A coalition of thought leaders are behind an effort to focus the collective talent of industry, academia and the public sector to develop and meet smart cities goals.
A new initiative to grow smart city projects is taking hold in the Phoenix metro region.
The project, called the Greater Phoenix Smart Region Initiative, is a public-private nonprofit partnership that includes the Arizona State University Center for Smart Cities and Regions, the Arizona Institute for Digital Progress, and the Greater Phoenix Economic Council.
Maricopa County — home to Phoenix and more than 22 cities and towns — is between the third and fourth most populous county in the United States and one of the fastest growing in the country, and is also home to a number of technology companies and other businesses. The county is also home to the nation’s largest public research institution at Arizona State University (ASU).
“The Greater Phoenix Smart Region Initiative is being formed to build a system and framework that takes the approach of the smartest cities, and leverages the scale and testing capabilities of our entire region,” said Dominic Papa, executive director for the Institute for Digital Progress, during a Sept. 19 Meeting of the Minds webinar. “Both community- and industry-driven [research and development] are at the center of our smart region business model.”
ASU will serve the research and testbed role for the Phoenix Smart Region Initiative, harnessing the university’s considerable intellectual talent, particularly via the ASU Center for Smart Cities and Regions (CSCR).
“CSCR will provide the fundamental research piece to the collaboration. This will occur through a number of means and mechanisms, enabling CSCR to not only utilize the in-house expertise, but also those around ASU,” said Diana Bowman, director of CSCR and an associate professor with the Sandra Day O’Connor College of Law.
ASU and IDP will craft a “smart cities digital road map,” which should be complete by the end of October. “Through the road map, a set of regionwide key priorities will be developed to encompass some of the most pressing issues that we’re facing,” Papa said.
The collaboration brings the work of ASU out into the larger region and strengthens relationships among policymakers, entrepreneurs and others dedicated to growing innovation in the region.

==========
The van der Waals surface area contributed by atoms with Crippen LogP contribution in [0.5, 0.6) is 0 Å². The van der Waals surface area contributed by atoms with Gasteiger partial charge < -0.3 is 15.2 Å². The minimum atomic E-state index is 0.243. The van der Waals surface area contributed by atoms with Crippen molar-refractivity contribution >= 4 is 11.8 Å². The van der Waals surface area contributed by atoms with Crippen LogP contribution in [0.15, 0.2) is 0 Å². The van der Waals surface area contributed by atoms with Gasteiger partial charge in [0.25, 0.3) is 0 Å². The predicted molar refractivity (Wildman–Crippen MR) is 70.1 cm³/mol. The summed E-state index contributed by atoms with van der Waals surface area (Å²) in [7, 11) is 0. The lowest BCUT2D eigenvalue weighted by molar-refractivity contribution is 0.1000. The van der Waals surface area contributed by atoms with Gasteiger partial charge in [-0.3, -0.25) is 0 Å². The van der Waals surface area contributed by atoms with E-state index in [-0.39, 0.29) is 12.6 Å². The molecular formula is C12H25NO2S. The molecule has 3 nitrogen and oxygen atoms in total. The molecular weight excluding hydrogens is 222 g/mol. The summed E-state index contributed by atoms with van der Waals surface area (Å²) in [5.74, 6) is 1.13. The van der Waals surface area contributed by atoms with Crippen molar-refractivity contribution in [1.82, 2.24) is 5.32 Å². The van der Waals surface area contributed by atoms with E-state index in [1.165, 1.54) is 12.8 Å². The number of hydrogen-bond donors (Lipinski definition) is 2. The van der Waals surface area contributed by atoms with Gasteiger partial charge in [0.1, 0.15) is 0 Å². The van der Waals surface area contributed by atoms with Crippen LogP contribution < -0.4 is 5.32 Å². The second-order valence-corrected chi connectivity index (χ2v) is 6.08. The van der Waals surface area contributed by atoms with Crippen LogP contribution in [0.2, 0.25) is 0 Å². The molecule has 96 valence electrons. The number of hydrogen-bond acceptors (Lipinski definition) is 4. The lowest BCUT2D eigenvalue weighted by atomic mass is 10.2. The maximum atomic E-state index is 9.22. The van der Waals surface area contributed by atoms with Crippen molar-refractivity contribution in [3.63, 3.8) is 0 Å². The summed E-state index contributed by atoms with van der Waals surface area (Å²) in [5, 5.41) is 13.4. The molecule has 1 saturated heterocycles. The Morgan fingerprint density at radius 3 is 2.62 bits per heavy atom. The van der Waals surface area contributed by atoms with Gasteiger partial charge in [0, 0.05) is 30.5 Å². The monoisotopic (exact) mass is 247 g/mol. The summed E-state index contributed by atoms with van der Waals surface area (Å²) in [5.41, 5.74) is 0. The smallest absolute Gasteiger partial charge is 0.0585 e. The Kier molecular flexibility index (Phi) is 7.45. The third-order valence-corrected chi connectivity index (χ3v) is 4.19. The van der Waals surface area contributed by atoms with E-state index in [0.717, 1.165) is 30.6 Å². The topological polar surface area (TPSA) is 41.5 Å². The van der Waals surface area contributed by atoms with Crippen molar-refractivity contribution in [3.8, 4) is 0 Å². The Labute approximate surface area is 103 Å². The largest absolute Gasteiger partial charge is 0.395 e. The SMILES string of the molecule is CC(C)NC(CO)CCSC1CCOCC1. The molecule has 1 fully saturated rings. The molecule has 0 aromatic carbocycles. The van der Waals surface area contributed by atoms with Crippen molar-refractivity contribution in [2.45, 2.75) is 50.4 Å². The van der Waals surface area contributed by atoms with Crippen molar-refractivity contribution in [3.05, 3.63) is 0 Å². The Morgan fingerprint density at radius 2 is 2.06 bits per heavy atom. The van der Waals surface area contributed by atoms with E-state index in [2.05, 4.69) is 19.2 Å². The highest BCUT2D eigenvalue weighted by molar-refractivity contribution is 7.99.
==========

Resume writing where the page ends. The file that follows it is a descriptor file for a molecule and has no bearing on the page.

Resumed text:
The region’s biggest challenge lies in its inability to “clearly elucidate our collective challenges, identify our strategic opportunities, and build consensus on key priorities for the region,” Papa said.
The Arizona Institute for Digital Progress, a nonprofit established as the implementation partner for the Phoenix Smart Region Initiative, looked to other similar public-private partnerships to grow smart city projects, like the Dallas Innovation Alliance in Texas, the Internet of Things (IoT) Consortium at the University of Southern California and the numerous Smart Kansas City initiatives in Missouri.
One of the structural pieces of the initiative is the formation of the Arizona Urban iLabs, described as a connected network of “innovation sandboxes” throughout the region. The Urban iLabs are intended to foster collaborations across professions and stakeholders. The innovation sandbox will create a “living lab environment” where solutions can be tested and scaled, as well as provide the member communities with IoT infrastructure, such as a place to test beacons and sensors.
Funding will come from public, city and industry membership, as well as funding from the university.
“So, it’s a three-way kind of pot, from public, from private and from the university,” Papa added.
IDP and ASU will largely manage the civic and public engagement, while the Greater Phoenix Economic Council will focus on industry engagement.
“What we have set up right now is a leadership council which consists of all the jurisdictions,” Papa explained. “We then have a technology advisory commission which will be our industry partners.”
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